W. Samim, N.H. Banks
Bruising is often the single most important cause of rejection of apples at quality inspection. An assessor's ability to detect bruises depends upon bruise visbility, which in turn depends on both bruise size and color.

A number of recent studies have investigated factors affecting bruise size (Klein, 1987; Saltveit, 1984; School and Holt, 1980; Topping and Luton, 1986) but only Ingle and Hyde (1968) have published data on the development of bruise color in apples with time after impact.

Given the importance of this area to the apple industry, we investigated the dynamics of changes in bruise color and fresh and dry weights with time to determine: how long bruises should be left to develop before fruit can be assessed for bruising; whether or not changes in water contents could account for the fading of bruises over time reported by industry personnel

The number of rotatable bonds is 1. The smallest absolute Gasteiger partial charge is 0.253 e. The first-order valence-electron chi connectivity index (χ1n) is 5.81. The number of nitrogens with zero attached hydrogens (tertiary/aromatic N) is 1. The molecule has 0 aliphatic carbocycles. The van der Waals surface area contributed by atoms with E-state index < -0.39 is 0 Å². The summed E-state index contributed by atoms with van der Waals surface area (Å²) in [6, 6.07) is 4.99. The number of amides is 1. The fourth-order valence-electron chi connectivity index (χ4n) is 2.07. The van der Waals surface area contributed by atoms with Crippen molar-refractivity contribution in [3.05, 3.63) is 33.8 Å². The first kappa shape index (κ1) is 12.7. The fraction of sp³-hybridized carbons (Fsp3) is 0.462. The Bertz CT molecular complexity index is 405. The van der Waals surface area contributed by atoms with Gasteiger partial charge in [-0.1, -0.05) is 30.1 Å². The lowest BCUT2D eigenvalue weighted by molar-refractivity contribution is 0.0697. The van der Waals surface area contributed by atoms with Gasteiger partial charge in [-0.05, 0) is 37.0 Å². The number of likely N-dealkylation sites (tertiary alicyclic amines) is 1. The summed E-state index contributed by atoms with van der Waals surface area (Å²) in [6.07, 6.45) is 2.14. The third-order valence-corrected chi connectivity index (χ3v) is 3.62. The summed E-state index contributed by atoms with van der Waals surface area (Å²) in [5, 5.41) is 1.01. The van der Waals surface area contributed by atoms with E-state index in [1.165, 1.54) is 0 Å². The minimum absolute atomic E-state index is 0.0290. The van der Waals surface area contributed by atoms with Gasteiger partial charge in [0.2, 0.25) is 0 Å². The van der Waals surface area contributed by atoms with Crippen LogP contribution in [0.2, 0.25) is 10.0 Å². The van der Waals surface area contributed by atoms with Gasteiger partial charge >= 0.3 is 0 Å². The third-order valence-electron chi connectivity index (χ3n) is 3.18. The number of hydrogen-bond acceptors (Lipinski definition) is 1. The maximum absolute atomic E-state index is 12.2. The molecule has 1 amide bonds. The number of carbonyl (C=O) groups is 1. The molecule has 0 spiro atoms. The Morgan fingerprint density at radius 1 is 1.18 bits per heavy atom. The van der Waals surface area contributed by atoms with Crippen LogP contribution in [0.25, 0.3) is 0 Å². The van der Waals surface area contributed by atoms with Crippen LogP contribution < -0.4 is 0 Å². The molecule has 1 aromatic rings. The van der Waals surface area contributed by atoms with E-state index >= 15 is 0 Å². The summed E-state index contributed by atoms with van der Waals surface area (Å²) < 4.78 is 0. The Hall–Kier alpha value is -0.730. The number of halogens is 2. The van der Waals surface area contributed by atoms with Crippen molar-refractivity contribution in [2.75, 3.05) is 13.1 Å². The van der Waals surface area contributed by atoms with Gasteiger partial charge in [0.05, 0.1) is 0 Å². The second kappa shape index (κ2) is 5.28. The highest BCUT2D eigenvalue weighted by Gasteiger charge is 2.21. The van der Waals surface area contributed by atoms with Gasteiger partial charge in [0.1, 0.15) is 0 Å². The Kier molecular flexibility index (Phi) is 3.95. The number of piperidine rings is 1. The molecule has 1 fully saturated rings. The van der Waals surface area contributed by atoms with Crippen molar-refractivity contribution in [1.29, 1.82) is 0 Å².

Samim, W. and Banks, N.H. (1993). COLOR CHANGES IN APPLE BRUISES OVER TIME. Acta Hortic. 343, 304-306
DOI: 10.17660/ActaHortic.1993.343.73

Acta Horticulturae